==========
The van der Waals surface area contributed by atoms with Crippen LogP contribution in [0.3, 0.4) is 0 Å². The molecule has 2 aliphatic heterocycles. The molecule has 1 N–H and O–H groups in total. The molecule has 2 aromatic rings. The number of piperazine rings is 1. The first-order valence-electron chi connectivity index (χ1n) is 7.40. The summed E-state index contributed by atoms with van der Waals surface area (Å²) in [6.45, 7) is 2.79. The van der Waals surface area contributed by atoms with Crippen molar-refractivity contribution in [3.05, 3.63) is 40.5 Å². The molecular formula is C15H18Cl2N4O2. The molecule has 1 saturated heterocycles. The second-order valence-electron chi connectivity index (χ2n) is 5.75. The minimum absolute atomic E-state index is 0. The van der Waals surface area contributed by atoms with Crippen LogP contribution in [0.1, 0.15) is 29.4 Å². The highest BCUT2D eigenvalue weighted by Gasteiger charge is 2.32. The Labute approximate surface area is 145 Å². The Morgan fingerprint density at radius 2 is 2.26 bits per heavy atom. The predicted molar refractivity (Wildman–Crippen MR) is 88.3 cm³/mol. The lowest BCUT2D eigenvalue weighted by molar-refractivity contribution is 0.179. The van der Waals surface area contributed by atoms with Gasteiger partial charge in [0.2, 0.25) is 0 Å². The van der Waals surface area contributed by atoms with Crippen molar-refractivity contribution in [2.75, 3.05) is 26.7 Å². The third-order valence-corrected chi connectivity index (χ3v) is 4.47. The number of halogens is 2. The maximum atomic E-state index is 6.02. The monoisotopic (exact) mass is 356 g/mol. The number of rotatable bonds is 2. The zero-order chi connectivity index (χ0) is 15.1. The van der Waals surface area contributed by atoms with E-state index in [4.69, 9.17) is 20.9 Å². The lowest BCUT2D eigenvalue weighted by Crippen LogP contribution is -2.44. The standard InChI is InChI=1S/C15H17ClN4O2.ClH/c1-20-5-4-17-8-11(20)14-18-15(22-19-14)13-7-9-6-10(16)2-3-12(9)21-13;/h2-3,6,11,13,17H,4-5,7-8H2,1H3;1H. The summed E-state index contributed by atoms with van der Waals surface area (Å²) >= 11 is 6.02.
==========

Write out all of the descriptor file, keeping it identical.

The van der Waals surface area contributed by atoms with Crippen LogP contribution in [0.3, 0.4) is 0 Å². The molecule has 2 aliphatic heterocycles. The molecule has 1 N–H and O–H groups in total. The molecule has 2 aromatic rings. The number of piperazine rings is 1. The first-order valence-electron chi connectivity index (χ1n) is 7.40. The summed E-state index contributed by atoms with van der Waals surface area (Å²) in [6.45, 7) is 2.79. The van der Waals surface area contributed by atoms with Crippen molar-refractivity contribution in [3.05, 3.63) is 40.5 Å². The molecular formula is C15H18Cl2N4O2. The molecule has 1 saturated heterocycles. The second-order valence-electron chi connectivity index (χ2n) is 5.75. The minimum absolute atomic E-state index is 0. The van der Waals surface area contributed by atoms with Crippen LogP contribution in [0.1, 0.15) is 29.4 Å². The highest BCUT2D eigenvalue weighted by Gasteiger charge is 2.32. The Labute approximate surface area is 145 Å². The Morgan fingerprint density at radius 2 is 2.26 bits per heavy atom. The predicted molar refractivity (Wildman–Crippen MR) is 88.3 cm³/mol. The lowest BCUT2D eigenvalue weighted by molar-refractivity contribution is 0.179. The van der Waals surface area contributed by atoms with Gasteiger partial charge in [0.2, 0.25) is 0 Å². The van der Waals surface area contributed by atoms with Crippen molar-refractivity contribution in [2.75, 3.05) is 26.7 Å². The third-order valence-corrected chi connectivity index (χ3v) is 4.47. The number of halogens is 2. The maximum atomic E-state index is 6.02. The monoisotopic (exact) mass is 356 g/mol. The number of rotatable bonds is 2. The zero-order chi connectivity index (χ0) is 15.1. The van der Waals surface area contributed by atoms with E-state index in [4.69, 9.17) is 20.9 Å². The lowest BCUT2D eigenvalue weighted by Crippen LogP contribution is -2.44. The standard InChI is InChI=1S/C15H17ClN4O2.ClH/c1-20-5-4-17-8-11(20)14-18-15(22-19-14)13-7-9-6-10(16)2-3-12(9)21-13;/h2-3,6,11,13,17H,4-5,7-8H2,1H3;1H. The summed E-state index contributed by atoms with van der Waals surface area (Å²) >= 11 is 6.02.